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I saw this example given as a $\sigma$-algebra in various places. It goes like this: Let $X$ be a set and assume that the collection $\{A_1,\dots, A_N\}$ is a partition of $X$. Then the collection $\mathcal{F}$ of all unions of sets $A_j$ forms a $\sigma$-algebra.

I have no problems with checking the steps of $\sigma$-algebra definition for this particular case. I am having a hard time understanding $\emptyset\in\mathcal{F}$. I tried to show this in the following way: For any $A_j\in\mathcal{F}$ it is immediate to conclude $A_j^c\in\mathcal{F}$. It is also true that if $A_j\in\mathcal{F}$ and $A_k\in\mathcal{F},j\neq k$ then we $A_j^c\cap A_k^c$. Now to show $\emptyset \in\mathcal{F}$, I used $A_1\cup\dots\cup A_N =X\in\mathcal{F}$ and $X^c=\emptyset$. Then, however,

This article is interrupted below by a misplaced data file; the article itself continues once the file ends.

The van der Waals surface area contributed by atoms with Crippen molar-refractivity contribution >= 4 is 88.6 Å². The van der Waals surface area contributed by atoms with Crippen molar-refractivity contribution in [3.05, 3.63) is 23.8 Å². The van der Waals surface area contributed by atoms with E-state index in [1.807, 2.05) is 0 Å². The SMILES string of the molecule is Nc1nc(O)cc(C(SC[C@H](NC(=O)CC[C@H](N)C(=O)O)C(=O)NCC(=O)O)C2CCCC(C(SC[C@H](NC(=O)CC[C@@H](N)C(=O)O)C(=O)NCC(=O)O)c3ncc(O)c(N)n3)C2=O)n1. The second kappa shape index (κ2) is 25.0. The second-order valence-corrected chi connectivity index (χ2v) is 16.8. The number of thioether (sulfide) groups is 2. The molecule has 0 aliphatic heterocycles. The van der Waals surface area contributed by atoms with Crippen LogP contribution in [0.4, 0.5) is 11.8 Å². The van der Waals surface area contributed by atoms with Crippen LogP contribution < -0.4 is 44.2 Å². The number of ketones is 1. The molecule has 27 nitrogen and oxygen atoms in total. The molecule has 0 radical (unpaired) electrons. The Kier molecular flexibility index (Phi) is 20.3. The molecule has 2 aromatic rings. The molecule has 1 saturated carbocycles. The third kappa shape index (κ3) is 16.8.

$$ A_1^c\cap A_2^c\cap \dots\cap A_{N-1}^c\cap A_N^c=A_N\cap A_N^c=\emptyset $$ which is not a union but intersection and I don't see how to conclude this is indeed a member of $\mathcal{F}$.

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  • $\begingroup$ It seems to me like $\emptyset$ should be added as a special case, since obviously you cannot get the empty set from the union of non-empty sets. $\endgroup$ Feb 5, 2016 at 10:56

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"The collection $\mathcal{F}$ of all unions of sets $A_j$" should really mean the following: for any subset $S\subseteq\{A_1,\dots,A_N\}$, the union of all the elements of $S$ is in $\mathcal{F}$, and every element of $\mathcal{F}$ is obtained in this way. To get that $\emptyset\in\mathcal{F}$, you then just take $S=\emptyset$: the union of the empty collection of sets is the empty set.

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